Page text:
I don’t know if anyone’s interested in separation of powers, independent judiciary…? OK. The Chevron case. Again in Ecuador, Chevron polluted the rainforest, you probably remember, in the Amazon, 30 thousand indigenous people sued, in a class action. They sued Chevron in the Ecuador courts and they won, 18 billion US dollar fine on Chevron, to clean up. Chevron didn’t want to pay. They sued the Ecuador Government under the investment chapter, saying this court decision is expropriating their profits. Chevron was going to make profits and now it must pay the fine.

So that case is not decided yet, but along the way, the ISDS tribunal, the same kind that Malaysia can be sued at in the TPP, ordered the Ecuador Executive branch of Government, the president, to interfere with his courts, to stop the 18 billion US dollar fine on Chevron becoming final. Ecuador has separation of powers, like Malaysia. The Executive is not supposed to interfere with the courts. In Ecuador, if the president does it, he goes to jail. Never mind, the ISDS tribunal repeatedly ordered the president to put himself in jail by interfering in his own court system. There is no constitutional safeguard, or separation of powers in this system.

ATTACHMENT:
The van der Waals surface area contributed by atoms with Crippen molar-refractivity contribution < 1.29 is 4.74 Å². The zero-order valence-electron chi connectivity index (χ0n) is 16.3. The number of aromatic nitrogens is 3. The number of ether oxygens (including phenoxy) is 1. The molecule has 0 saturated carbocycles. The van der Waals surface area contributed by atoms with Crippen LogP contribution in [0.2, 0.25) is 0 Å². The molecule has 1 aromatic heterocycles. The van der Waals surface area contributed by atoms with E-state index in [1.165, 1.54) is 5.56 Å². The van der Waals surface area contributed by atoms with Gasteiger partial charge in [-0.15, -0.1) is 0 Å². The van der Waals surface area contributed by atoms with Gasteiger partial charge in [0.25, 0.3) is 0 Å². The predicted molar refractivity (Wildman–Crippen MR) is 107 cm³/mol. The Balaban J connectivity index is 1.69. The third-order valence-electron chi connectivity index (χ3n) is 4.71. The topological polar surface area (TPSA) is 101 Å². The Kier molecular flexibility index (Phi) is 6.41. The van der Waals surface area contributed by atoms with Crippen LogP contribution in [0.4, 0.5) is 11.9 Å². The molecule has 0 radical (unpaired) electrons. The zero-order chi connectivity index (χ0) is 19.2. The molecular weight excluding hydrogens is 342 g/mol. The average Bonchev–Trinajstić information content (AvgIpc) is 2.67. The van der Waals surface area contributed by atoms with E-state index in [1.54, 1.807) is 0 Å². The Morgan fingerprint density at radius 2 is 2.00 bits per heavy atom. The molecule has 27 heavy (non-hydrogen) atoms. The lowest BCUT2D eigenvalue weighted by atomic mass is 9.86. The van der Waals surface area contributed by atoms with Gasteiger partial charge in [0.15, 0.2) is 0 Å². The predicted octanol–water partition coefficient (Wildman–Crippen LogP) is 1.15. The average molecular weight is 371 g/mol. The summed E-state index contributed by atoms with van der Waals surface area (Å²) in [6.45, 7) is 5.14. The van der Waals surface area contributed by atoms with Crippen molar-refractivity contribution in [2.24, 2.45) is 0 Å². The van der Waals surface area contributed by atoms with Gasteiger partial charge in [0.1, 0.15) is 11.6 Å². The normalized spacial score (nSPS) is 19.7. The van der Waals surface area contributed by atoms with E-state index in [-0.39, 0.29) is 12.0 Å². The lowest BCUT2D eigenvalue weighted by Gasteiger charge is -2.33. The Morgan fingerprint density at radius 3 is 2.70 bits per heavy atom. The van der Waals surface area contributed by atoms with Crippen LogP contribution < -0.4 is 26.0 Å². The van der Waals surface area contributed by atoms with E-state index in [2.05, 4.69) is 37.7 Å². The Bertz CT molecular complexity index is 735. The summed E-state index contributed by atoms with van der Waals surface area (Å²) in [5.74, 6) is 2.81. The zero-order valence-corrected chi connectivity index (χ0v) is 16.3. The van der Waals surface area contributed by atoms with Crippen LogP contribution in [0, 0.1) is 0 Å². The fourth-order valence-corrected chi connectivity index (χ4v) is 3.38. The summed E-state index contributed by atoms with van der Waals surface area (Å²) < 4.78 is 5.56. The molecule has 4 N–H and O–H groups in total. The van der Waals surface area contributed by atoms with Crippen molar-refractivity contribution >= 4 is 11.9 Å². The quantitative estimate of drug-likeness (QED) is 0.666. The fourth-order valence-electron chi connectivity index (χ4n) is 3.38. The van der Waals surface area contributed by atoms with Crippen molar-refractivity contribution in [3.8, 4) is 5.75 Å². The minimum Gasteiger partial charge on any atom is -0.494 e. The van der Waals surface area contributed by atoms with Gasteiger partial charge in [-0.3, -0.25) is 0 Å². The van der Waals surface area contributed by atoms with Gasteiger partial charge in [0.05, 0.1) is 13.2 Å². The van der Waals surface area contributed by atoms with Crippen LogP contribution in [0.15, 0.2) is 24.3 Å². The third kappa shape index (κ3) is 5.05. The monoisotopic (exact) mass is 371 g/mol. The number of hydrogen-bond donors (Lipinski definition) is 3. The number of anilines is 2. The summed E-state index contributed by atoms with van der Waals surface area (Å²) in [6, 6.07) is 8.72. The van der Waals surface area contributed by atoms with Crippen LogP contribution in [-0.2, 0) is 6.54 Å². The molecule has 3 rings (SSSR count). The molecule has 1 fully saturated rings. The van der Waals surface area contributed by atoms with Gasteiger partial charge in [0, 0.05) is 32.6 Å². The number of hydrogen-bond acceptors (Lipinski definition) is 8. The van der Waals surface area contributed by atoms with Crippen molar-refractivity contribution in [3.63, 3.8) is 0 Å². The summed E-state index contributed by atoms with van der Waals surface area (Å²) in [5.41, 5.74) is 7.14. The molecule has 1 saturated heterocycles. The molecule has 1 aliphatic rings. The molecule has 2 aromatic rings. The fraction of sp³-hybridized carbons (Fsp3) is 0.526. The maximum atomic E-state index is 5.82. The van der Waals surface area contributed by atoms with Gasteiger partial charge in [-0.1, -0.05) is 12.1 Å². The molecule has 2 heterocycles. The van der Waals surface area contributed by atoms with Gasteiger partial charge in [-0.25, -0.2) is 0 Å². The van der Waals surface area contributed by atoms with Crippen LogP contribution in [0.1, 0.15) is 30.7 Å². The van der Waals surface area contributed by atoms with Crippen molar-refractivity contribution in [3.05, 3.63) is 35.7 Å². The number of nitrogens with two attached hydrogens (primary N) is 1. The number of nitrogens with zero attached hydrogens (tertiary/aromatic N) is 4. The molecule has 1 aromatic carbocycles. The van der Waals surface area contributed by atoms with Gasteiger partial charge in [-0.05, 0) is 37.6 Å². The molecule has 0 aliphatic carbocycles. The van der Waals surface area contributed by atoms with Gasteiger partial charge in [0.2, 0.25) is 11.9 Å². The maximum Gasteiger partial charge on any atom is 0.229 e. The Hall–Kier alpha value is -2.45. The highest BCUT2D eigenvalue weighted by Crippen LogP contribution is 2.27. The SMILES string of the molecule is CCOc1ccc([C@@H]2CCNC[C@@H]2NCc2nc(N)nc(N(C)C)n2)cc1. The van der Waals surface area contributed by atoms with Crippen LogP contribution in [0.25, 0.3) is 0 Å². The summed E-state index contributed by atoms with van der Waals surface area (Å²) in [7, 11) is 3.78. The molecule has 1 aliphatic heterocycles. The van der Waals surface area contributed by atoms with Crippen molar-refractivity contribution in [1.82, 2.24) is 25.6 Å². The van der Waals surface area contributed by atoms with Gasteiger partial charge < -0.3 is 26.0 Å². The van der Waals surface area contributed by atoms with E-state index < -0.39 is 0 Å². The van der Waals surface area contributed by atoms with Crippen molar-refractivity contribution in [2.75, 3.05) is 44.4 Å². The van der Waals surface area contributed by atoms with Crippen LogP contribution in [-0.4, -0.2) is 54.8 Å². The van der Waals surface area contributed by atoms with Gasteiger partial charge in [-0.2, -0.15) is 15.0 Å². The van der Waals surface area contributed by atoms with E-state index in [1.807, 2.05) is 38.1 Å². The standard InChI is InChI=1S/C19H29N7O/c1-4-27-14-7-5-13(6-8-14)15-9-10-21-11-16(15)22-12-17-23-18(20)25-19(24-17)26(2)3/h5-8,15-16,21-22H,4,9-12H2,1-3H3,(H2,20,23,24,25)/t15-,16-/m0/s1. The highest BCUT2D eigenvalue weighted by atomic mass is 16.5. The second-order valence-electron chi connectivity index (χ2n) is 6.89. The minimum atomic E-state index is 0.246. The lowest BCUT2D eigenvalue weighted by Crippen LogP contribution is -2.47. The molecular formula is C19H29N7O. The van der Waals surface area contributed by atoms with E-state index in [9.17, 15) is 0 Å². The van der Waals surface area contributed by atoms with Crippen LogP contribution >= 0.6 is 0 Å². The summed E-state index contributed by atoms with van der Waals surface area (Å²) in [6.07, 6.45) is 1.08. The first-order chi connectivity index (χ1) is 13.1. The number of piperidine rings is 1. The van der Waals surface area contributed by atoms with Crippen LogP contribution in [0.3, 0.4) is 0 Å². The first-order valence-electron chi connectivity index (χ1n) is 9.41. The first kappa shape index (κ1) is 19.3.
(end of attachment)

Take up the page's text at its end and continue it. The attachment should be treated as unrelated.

Video starts at 11:47

India: Had to pay the corruptor

And lastly, those of you who are interested in anti-corruption? There are a lot of ISDS cases, I’m just telling you about the cases that might be interesting for you. In India, I don’t know if you remember, they had a 2G phone licence scandal. Remember 2G, 3G, 4G, that mobile phone spectrum is limited, right? It’s a limited amount. All the phone companies want it. So you auction it, and you make a lot of revenue for the government, billions of dollars.

In India, for 2G, the Minister just gave out the licenses, there was no auction. He was tried for corruption, he went to jail for corruption, the Indian Government said, ‘We’ll cancel the licenses that were given corruptly, because of corruption we lost billions of dollars of potential revenue.’ The investors who corruptly got those licenses are suing the Indian Government, for the billions of dollars of lost profits they would have made if they could have kept their corrupt licenses. One has already won. The Indian Government must pay the corrupt fellow 672 million US dollars. Pay the corrupt fellow, pay the law breaker, pay the environmental polluter. The opposite of what you normally think: ‘don’t pay the polluter.’ This is the investment chapter.